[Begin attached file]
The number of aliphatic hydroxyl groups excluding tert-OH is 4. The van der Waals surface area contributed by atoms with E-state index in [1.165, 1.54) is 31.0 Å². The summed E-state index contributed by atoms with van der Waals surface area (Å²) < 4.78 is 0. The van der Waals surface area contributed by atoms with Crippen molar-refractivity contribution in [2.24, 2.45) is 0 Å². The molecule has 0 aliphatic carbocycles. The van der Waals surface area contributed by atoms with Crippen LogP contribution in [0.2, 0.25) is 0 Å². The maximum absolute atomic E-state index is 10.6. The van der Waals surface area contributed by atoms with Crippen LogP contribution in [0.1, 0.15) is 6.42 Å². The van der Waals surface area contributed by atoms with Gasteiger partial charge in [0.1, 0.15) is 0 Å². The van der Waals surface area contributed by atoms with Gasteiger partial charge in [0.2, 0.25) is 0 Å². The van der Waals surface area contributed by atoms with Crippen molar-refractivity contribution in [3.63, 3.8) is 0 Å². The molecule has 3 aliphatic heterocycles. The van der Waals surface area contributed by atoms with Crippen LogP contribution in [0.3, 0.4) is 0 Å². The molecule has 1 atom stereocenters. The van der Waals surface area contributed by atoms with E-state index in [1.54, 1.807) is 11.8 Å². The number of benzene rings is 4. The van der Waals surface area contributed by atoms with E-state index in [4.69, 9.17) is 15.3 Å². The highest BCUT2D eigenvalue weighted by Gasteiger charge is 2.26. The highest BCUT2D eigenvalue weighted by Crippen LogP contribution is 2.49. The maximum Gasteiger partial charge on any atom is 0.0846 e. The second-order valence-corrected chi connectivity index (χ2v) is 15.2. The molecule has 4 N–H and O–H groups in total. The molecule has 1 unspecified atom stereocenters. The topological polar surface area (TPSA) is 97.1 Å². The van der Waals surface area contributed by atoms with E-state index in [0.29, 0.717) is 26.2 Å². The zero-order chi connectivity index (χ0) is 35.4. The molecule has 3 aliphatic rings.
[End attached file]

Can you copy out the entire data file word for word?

The number of aliphatic hydroxyl groups excluding tert-OH is 4. The van der Waals surface area contributed by atoms with E-state index in [1.165, 1.54) is 31.0 Å². The summed E-state index contributed by atoms with van der Waals surface area (Å²) < 4.78 is 0. The van der Waals surface area contributed by atoms with Crippen molar-refractivity contribution in [2.24, 2.45) is 0 Å². The molecule has 0 aliphatic carbocycles. The van der Waals surface area contributed by atoms with Crippen LogP contribution in [0.2, 0.25) is 0 Å². The maximum absolute atomic E-state index is 10.6. The van der Waals surface area contributed by atoms with Crippen LogP contribution in [0.1, 0.15) is 6.42 Å². The van der Waals surface area contributed by atoms with Gasteiger partial charge in [0.1, 0.15) is 0 Å². The van der Waals surface area contributed by atoms with Gasteiger partial charge in [0.2, 0.25) is 0 Å². The van der Waals surface area contributed by atoms with Crippen molar-refractivity contribution in [3.63, 3.8) is 0 Å². The molecule has 3 aliphatic heterocycles. The van der Waals surface area contributed by atoms with Crippen LogP contribution in [0.3, 0.4) is 0 Å². The molecule has 1 atom stereocenters. The van der Waals surface area contributed by atoms with E-state index in [1.54, 1.807) is 11.8 Å². The number of benzene rings is 4. The van der Waals surface area contributed by atoms with E-state index in [4.69, 9.17) is 15.3 Å². The highest BCUT2D eigenvalue weighted by Gasteiger charge is 2.26. The highest BCUT2D eigenvalue weighted by Crippen LogP contribution is 2.49. The maximum Gasteiger partial charge on any atom is 0.0846 e. The second-order valence-corrected chi connectivity index (χ2v) is 15.2. The molecule has 4 N–H and O–H groups in total. The molecule has 1 unspecified atom stereocenters. The topological polar surface area (TPSA) is 97.1 Å². The van der Waals surface area contributed by atoms with E-state index in [0.29, 0.717) is 26.2 Å². The zero-order chi connectivity index (χ0) is 35.4. The molecule has 3 aliphatic rings.